A jail in New York’s Finger Lakes region has agreed to implement broad changes intended to protect the rights of transgender, intersex, gender non-conforming, and non-binary individuals in custody.
The changes followed a lawsuit lodged by Jena Faith, a transgender woman who spent four weeks at the Steuben County Jail as she awaited trial. While housed there, she was suddenly transferred to the men’s housing unit simply because she is transgender. She said she faced sexual harassment and abuse and that her prescribed medication was withheld from her during her time at the jail.
Faith’s 2019 lawsuit led to a settlement that was announced on August 5 by the county and the New York Civil Liberties Union (NYCLU), the Transgender Legal Defense & Education Fund (TLDEF), and law firm BakerHostetler. The legal groups hailed it as a major step forward in the fight for stronger policies that protect incarcerated individuals.
The new, wide-ranging policy at the Steuben County Jail, which the advocates say conforms to what they view as the requirements of state and federal law, appears to directly address some of the issues Faith encountered. It states that substantiated claims of misconduct by staff members can result in termination or criminal charges and it also bans harassment and discrimination based on a person’s sex, gender identity, or gender expression.
Inmates will not be required to present documentation proving their gender identity; all individuals entering the jail will be asked to disclose their gender identity confidentially; all names and pronouns must be respected; and transgender, non-binary, intersex, and gender non-conforming inmates will have the right to a medical assessment and necessary medical care.
Furthermore, inmates will have equal access to toiletry and clothing in accordance with their gender identity, and transgender, non-binary, intersex, and gender non-conforming inmates will be able to shower separately or at different times, if they wish.
When inmates are being housed, they have the right to request placement in sex-segregated units and jail staff must make reasonable efforts to accomodate such requests, according to the policy.
Despite the policy’s language holding jail officials to a “reasonable efforts” standard in accommodating an inmate’s housing request, the release from the NYCLU, TLDEF, and BakerHostetler stated the new regulations would “presumptively house people consistent with their gender identity.”
The regulations spelled out in the policy regarding the denial of a housing request preclude “discriminatory” reasons such as an inmate’s anatomy or genitalia, their sexual orientation, or any objection from other inmates.
Staff members at the jail must undergo training to learn the new policy and those staffers will also be required to undergo annual refresher training.
“I feel so relieved that the county is acknowledging the harm it caused me and taking steps to ensure this does not happen to anyone else,” Faith, who received $60,000 in compensation as part of the settlement, said in a written statement. “No one should ever be subjected to the cruelty and harassment I endured. Everyone housed in detention facilities deserves to be treated with dignity and respect, including transgender people. I hope my case will help others, not only in Steuben County, but also across New York and beyond.”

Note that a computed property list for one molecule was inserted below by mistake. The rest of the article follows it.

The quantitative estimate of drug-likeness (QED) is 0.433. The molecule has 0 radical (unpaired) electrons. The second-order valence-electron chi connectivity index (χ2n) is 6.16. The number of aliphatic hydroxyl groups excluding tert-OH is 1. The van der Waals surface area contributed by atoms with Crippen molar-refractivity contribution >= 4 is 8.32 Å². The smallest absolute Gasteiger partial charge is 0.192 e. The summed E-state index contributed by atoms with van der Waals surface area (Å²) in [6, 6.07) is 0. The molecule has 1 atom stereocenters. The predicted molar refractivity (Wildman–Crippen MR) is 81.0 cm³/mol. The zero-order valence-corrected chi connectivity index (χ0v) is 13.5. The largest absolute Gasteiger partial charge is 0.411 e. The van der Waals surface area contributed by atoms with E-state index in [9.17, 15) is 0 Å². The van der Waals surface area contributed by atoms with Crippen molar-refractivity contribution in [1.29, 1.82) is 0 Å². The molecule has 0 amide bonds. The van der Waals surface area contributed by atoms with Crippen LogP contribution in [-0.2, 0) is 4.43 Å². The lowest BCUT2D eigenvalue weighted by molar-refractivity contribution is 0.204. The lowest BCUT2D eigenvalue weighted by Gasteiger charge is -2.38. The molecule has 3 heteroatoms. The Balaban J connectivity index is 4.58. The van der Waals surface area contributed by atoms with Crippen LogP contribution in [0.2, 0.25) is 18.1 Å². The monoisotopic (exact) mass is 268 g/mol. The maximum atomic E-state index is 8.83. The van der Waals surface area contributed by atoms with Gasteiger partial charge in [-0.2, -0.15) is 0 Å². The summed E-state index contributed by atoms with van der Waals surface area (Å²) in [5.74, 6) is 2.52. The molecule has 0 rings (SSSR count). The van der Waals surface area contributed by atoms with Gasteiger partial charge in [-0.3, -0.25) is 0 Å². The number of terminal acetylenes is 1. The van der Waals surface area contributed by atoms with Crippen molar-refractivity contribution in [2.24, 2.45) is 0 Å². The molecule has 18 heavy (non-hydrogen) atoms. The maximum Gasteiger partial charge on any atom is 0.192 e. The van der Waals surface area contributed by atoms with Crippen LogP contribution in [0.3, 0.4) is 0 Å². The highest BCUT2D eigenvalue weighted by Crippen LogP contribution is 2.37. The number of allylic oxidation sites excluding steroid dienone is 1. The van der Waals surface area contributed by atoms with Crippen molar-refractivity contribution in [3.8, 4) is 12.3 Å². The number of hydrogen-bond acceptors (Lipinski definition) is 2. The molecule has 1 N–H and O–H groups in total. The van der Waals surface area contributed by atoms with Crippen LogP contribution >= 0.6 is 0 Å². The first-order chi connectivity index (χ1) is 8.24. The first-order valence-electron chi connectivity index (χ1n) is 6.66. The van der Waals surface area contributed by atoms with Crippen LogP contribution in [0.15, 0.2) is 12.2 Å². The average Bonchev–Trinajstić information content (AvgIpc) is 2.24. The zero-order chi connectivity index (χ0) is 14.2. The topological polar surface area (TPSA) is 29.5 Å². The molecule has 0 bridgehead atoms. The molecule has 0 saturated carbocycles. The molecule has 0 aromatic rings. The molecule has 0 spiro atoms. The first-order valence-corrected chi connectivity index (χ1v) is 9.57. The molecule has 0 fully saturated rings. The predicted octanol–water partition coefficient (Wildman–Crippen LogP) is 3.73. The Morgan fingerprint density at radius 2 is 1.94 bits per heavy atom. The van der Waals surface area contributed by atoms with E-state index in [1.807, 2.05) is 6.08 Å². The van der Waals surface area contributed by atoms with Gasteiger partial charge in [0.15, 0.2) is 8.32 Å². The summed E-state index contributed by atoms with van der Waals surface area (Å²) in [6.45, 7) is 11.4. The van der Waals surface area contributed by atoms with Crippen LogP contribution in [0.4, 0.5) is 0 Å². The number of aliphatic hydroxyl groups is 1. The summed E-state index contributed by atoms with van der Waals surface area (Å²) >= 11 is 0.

Andy Marra, the executive director of TLDEF, said the settlement makes it clear that law enforcement must have a legal and moral obligation to ensure the health, safety, and well-being of trans people in their care.
“Because of Jena’s courageous decision to challenge her mistreatment, jails and prisons here in New York and across the country now have a new policy standard to prevent future incidents of abuse and discrimination,” Marra said.
While the policy was hailed by advocates, it is not yet clear what specific impact it will have beyond Steuben County. Transgender, gender non-conforming, non-binary, and intersex individuals continue to face widespread mistreatment behind bars in state and federal facilties.
Transgender women like Johana Medina who came to the US from El Salvador but died last year after a stint in Immigration and Customs Enforcement custody, and Roxsana Hernández from Honduras, who died in 2018 in ICE custody and was later found to have signs of having suffered abuse, have been mistreated at the federal level, while other trans women, like Layleen Xtravaganza Cubilette-Polanco, have died while in custody of local officials on Rikers Island. More than a year after Polanco’s death, the city suspended 17 Department of Correction officers in connection to the tragedy, but the Bronx district attorney declined to file any criminal charges.
Bobby Hodgson, a staff attorney at the NYCLU, believes the settlement can serve as a starting point that can lead to broader changes across the state in the future.
“This agreement establishes one of the strongest jail or prison anti-discrimination policies in the country and creates a solid framework that officials across the state should look to as they adjust their own policies to comply with the law,” Hodgson said in a written statement.
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